Worship at its best can provide draughts of living water through scripture, prayer, liturgy, ritual, music, singing, hymns, preaching, sacrament, fellowship, etc. At its best church can be a deep well of living water for the parched in spirit.
At the same time, it also seems as if we have yet to figure out a structure or forum which appropriately allows us to share or channel our struggles and sufferings into the light of church and worship. We have become adept at engaging worship/church in a way that allows us to anonymously and privately receive comfort in our spiritual anguish, while also keeping it safely hidden.
The good news is that God is generous by nature, and the Holy Spirit is ever-ready to intercede. I have witnessed sacred moments and connections in worship and church by which living water is abundantly shared and received, and which even allow us to be open and authentic about our depleted spirit.
And yet I fear that too many of us come to church hoping for or looking for or ready for … something … anything comparable to a deep-well of living water where we might let our thirst be met. I fear that too many of us sitting here today are struggling with something that has stolen life and joy, and living water. Statistics provide a compelling snapshot of what people are struggling to survive:
rape (1 in 6 women);
domestic violence (1 in 3 to 1 in 5 women; Men 1 in 4 to 1 in 7);
sexual harassment (80% of women have been harassed verbally; 50% through inappropriate touching);
prescription drug addiction (1 in 10);
alcoholism (1 out of 16);
divorce (1 our of 2 or 3 / 40-50%);
pornography addiction (1 out of 3 men);
devastating rates of cancer, dementia/Alzheimer’s, mental illness, suicide, etc.
When I read or hear these statistics, it’s like a prophet’s voice crying out in the wilderness, crying out for anyone and everyone here today and in every church who are suffering terribly--all too many in secret, isolated, alone.
I’m here to say to anyone and everyone here who is suffering today:
It doesn’t have to be that way.
You don’t have to suffer in secret or in silence or in isolation anymore!
It seems to me that Jesus created the church to be the place where we can be real about our lives, a place where community displaces isolation, where support is available to all who seek it. We are here because of Jesus who “never saw disease without seeking to heal it or any kind of human need without turning aside to help”. I see Jesus here among us right now, seeing each one of us, especially anyone here who’s suffering today. I hear Jesus say to anyone suffering here today,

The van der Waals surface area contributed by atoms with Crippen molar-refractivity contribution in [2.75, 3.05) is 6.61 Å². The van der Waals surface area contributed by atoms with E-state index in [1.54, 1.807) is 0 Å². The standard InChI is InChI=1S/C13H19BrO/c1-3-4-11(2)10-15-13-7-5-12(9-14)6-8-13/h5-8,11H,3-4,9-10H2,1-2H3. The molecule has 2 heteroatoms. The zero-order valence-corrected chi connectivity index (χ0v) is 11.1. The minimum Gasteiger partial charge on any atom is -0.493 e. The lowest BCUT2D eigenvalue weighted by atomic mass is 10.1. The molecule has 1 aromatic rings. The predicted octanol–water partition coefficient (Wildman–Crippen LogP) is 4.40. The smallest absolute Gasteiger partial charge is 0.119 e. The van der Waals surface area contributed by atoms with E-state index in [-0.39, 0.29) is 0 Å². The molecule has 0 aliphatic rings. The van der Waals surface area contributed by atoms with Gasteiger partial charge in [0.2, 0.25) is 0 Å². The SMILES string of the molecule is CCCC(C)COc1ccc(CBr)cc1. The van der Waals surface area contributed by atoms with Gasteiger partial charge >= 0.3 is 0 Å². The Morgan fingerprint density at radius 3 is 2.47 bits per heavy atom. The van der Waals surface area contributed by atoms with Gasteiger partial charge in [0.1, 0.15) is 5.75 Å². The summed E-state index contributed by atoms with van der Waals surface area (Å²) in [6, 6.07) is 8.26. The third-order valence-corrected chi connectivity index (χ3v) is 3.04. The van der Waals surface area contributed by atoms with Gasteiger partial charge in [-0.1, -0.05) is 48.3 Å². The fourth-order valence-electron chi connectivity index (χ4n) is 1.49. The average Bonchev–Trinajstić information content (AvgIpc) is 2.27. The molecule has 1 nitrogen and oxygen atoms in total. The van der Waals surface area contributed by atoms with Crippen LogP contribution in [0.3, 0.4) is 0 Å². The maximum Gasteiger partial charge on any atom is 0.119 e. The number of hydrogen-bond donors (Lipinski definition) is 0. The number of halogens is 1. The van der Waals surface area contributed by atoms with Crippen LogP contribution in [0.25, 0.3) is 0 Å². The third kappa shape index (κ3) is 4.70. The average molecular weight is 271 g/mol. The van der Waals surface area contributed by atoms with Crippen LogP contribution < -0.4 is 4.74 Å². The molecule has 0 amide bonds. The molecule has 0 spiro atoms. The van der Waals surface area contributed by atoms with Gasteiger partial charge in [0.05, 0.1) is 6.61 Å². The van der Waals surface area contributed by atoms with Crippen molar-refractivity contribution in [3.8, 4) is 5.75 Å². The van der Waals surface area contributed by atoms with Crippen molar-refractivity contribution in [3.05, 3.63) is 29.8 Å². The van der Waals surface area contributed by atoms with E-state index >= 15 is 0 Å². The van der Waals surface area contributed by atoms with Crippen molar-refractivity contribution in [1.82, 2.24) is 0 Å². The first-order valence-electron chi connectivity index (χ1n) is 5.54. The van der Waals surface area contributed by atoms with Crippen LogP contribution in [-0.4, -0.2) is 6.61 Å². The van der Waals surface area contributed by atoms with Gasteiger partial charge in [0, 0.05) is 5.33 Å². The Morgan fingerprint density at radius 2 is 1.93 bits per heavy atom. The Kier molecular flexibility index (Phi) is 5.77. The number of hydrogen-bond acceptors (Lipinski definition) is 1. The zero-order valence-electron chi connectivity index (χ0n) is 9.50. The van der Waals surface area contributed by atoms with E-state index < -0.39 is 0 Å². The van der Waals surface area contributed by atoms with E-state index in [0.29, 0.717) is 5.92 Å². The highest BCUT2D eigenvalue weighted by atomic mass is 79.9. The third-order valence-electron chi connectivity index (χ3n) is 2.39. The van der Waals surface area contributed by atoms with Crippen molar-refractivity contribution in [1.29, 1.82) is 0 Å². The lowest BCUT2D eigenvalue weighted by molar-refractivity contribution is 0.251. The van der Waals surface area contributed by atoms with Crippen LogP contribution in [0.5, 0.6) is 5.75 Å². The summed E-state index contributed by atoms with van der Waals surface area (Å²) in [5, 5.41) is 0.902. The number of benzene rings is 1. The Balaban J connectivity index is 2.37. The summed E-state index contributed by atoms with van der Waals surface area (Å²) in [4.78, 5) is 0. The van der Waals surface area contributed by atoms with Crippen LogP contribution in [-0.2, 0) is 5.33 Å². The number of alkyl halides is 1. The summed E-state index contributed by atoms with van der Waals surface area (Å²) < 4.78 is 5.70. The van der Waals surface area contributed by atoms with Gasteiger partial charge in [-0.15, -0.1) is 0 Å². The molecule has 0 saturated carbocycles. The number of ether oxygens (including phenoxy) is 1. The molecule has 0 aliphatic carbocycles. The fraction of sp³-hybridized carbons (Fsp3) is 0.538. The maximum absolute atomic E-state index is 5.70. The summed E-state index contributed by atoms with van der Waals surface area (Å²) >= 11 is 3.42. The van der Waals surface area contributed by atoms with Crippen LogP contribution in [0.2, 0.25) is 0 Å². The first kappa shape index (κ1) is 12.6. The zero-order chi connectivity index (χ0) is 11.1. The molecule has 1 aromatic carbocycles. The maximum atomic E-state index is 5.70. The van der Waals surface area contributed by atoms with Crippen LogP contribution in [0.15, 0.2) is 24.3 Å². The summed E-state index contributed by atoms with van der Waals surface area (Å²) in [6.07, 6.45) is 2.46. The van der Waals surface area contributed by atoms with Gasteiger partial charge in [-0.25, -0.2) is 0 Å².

“come, follow me …”
“ … come away from your suffering, come with me to healing and transformation …”
It’s amazing to me that I can count on one hand the number of times any person from any congregation I have served has shared about their alcoholism, or their troubled marriage, or their struggles with pornography or with prescription drugs or with any of those issues that are, at least statistically, happening to so many of us. Perhaps there’s good reasons for this. I hope so. Because I don’t want any of you to try to get through this by yourself. Hopefully you are finding your way to professionals and other resources, experiencing gradual but real relief, growth, transformation and healing and wholeness.
But I fear this is not the case. I fear that too many are putting up with the depletion of their spirit and their life. I wonder how many sitting here today, perhaps in front of or behind or beside you today are struggling terribly. Maybe even struggling with something you yourself have struggled with.
It grieves me know that we have the resources and the people and the Savior who can lead us out of isolation, help us break our silence or anonymity, help meet our thirst.